Last week was pretty dead as far as rumors so, and this one was only marginally better. For the most part rumors focused on furious speculation regarding what Tim Cook could have meant when, in a recent interview, he called TV “an area of intense interest.” That naturally led more credulous bloggers to speculate that the long-awaited Apple HDTV is just over the horizon (as it has been for several years now), but that’s not to say it’s the only harebrained subject the rumor blogs hit this week.
Some analyst came out with three “predictions” that would almost be hilarious if they weren’t predictions that literally dozens of other analysts have been making for years. First, a low-cost iPhone designed to address the mass market of… um… people who aren’t already buying iPhones.
This analyst conveniently ignores Apple’s entire product history of producing lower numbers of high-margin, high-profit goods rather than going for market share with low-cost junk, and his next two predictions aren’t any more intelligent: an Apple HDTV and a MacBook Air running iOS instead of OS X. Because that device would make any sense at all.
Here’s my prediction for 2013: absolutely none of this guy’s predictions will come anywhere close to coming true.
Some other me-too analyst dragged out the same tired meme as the other one: Apple will produce a low-cost iPhone to address “emerging markets” and go after the low-end smartphone market. It makes perfect sense, because if there’s one thing Apple’s famous for, it’s cutting corners and costs in order to go after the low-end market. Wait. No.
The iPhone 5 is barely out of its diapers, yet we already have purported images of “iPhone 5S” parts surfacing. MacRumors at least takes pains to explain that this could easily represent a prototype part; it could also be a slightly tweaked version of existing parts used in the iPhone 5.
That didn’t stop people from leaping to the conclusion that the next-gen iPhone will debut six months after the iPhone 5’s launch, though. Some cited the quick six-month turnaround between the “new iPad” and its fourth-generation successor as precedent, but the one thing Apple seems to be getting good at lately is turning precedent on its head. Especially if it’s the one establishing the precedent in the first place.
Not soon after we heard rumors (later confirmed, apparently) that Apple would start selling T-Mobile compatible iPhones in the States, at least one analyst was quick out the gate with a prediction of how many millions of iPhones the long-spurned mobile network would sell in the first year. The magic number, pulled from… somewhere… is five million.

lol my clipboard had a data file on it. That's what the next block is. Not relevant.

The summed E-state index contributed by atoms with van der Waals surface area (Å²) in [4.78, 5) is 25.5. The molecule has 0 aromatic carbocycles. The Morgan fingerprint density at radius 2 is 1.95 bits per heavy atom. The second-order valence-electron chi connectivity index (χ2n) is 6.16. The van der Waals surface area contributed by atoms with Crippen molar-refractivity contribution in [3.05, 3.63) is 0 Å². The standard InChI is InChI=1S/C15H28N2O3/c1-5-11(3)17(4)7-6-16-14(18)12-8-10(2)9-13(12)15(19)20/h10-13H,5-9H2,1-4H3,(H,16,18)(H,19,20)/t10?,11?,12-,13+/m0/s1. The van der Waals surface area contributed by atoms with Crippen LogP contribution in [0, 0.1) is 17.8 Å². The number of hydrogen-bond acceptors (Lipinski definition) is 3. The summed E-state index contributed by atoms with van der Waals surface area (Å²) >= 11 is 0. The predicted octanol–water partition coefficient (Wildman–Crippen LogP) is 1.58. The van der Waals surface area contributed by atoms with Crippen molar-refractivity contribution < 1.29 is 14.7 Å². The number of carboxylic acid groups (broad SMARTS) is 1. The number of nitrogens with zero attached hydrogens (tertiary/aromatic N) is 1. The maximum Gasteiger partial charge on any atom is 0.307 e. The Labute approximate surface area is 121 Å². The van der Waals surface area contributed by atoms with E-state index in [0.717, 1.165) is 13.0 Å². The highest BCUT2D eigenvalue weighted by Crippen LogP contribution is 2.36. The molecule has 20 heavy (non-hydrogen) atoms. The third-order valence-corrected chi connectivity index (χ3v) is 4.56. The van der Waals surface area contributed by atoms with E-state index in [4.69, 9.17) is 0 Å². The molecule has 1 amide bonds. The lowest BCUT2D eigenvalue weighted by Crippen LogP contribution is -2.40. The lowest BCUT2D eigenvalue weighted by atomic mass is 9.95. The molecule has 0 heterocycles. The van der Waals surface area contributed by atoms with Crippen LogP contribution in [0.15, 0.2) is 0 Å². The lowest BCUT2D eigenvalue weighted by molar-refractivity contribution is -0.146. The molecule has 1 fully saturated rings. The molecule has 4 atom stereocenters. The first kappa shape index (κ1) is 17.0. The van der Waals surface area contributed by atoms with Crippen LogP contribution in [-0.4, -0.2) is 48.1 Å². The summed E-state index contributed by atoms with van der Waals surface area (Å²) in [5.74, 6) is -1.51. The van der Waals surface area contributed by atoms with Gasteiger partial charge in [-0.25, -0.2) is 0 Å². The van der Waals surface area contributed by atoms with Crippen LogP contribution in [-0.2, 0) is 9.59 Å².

How he came up with that number is anyone’s guess. Let’s see… I’m currently surfing on a cocktail of painkillers designed to help me cope with injuries I sustained in a motorcycle crash a few weeks back, so let me consult the Fates and see what they say… A HA! Apple will sell six million iPhones on T-Mobile next year. Take that, analysts!
After Tim Cook’s remarks during an interview this week that television was “an area of intense interest” for Apple, speculation ran rampant over what he could have meant by that. The analyst responsible for the linked article is an example of speculation farthest afield from anything making logical sense.
A big, bulky, low-margin product like an HDTV, which people will only replace or upgrade once or twice a decade, is somehow “more in tune” with Apple’s strategy than a small box, an accessory, an almost throwaway little thing like the current Apple TV puck? Someone hasn’t been paying attention to Apple’s “tune” at all, apparently.
Hey! Finally, a rumor that actually makes sense and has proof, with screenshots and everything. Apparently the latest Apple TV beta “finally” enables Bluetooth functionality that has, until now, lain dormant and unused inside the device. It’s a tiny leap forward — all this does is let you use wireless keyboards to navigate and search for content — but it could potentially open the door to all kinds of interesting accessorizing with Apple’s little hobby box in the future.
That’s all for this week. Since Tim Cook doesn’t have any major interviews scheduled for next week (that we know of), it’s probable the rumor well will be a little drier next week.